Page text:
Rise with the tide – Journal
Following the school closures, teachers received a lot of criticism for leaving gaps in learning, as parents did not have the chance to see assessment reports after exams, as they do. would do in an ordinary year. Schools have been accused of charging fees and failing to complete work and assessments according to parents’ expectations. These are exceptional circumstances and the teachers have arguably worked extremely hard to fill the learning gaps of their students. Many schools have successfully overcome obstacles by working closely with parents and maintaining a communication loop with them. The remedy that seems to work for many teachers is research, resilience, determination, and reflection.
What have some schools done to keep parents and students satisfied, maintain student numbers, and continue to hire and pay their teachers? Much of it is related to the rise with the tide. Researching available resources and materials, demonstrating a willingness to improve skills and a coherent analysis of teaching and learning were necessary to ensure that our work and skills are fit for the times. Rather than struggling to stay afloat with what we already know and resist the force of change, perhaps we could dive deep into the research to find resources that can help refine the parameters of our knowledge and expertise. . Equally important is the third “R” of this strategy, as teachers have had to show great determination against so many reviews and critiques.
Whether we are doing it consciously with pen and paper in a well-lit office or making it a consistent reflection throughout the day, we need a plan of action that runs consistently throughout our lives. working hours. It would be like asking questions over and over and in different ways: what to do and how? Have I found the most efficient ways to do this? Have I improved my skills to meet the requirements and are they relevant to the needs of my students? As we roll out our course of action, a massive problem-solving load can arise in unpredictable times when it is especially difficult to assess the outcome of our efforts, and we find ourselves fighting fires. as circumstances change faster than we can cope with.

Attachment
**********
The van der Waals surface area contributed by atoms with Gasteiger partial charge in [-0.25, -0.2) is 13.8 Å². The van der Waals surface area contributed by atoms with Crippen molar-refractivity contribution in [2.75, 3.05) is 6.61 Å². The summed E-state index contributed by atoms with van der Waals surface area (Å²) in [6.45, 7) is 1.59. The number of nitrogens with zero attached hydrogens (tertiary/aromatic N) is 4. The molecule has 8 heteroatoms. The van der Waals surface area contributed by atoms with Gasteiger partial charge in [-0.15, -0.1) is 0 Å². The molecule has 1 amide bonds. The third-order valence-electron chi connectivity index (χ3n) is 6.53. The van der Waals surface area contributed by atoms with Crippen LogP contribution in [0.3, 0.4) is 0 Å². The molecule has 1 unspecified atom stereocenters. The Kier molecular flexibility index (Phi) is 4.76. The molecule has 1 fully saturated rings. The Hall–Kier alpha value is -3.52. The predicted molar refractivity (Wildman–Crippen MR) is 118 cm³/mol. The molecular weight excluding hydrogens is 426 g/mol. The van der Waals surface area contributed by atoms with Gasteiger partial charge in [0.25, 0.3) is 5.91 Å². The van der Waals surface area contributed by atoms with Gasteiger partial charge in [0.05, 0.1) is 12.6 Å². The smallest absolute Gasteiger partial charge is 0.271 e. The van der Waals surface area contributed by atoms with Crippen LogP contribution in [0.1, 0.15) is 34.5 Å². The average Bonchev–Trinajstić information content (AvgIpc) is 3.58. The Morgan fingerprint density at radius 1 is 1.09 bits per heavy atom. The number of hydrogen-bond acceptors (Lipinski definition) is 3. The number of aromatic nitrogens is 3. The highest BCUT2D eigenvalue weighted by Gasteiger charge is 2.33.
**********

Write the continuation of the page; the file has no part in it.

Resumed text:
The learning curve has never been so demanding or confrontational.
Many parents have accused schools of changing their decisions in the blink of an eye – the truth is that the decisions were contingent on unprecedented circumstances and not responding to them would have been disastrous in many ways. Now that the academic year is almost over, it might be a good time to “reflect” on what has worked and what can be done better to serve the interests of students. It is quite clear that simulating the face-to-face teaching experience does not yield results. Online education is a whole different ball game.
No one has a crystal ball to see how the situation will turn out and how quickly schools can return to a face-to-face or hybrid reality. Maybe it’s time to think about what isn’t working – maybe we need to divide classes into smaller groups for better one-on-one support or minimize the range of subjects taught in one day to make room for more learning. thorough. For example, a day dedicated to science and English and another day dedicated to math and geography can allow teachers to iron out any problems students may face before moving on to the next subject.
The interesting part of thinking is that it allows you to deviate from the course of action when it becomes evident that the strategies have not been effective. Rather than sticking to the original plan and continuing to incur sunk costs, schools need to move quickly to alternatives, such as teaching through videos, one-on-one tutoring, transdisciplinary learning – for example, the integration of mathematics and art – and research that engages children in investigative, experimental or longer-term projects. Innovative teaching can empower children to become more engaged and independent learners, using their natural curiosity as a catalyst.
Often times, we view experimental teaching methods with skepticism, as we do not view the entire learning process without the necessary assessments which not only help teachers know if they are on the right track, but also serve to show quantifiable results to parents. However, in today’s climate, evaluating effort can be as important as reviewing accomplishments. After all, the students had to learn through thick and thin. The learning curve has never been so demanding and divided – the lack of efficient equipment, space and connectivity contributes to putting millions of children and teachers at an unfair advantage. Part of what will determine success is their stamina to keep rising above the tide.
The author is a Senior Manager, Professional Development, Oxford University Press Pakistan.
Posted in Dawn, le 5 July 2021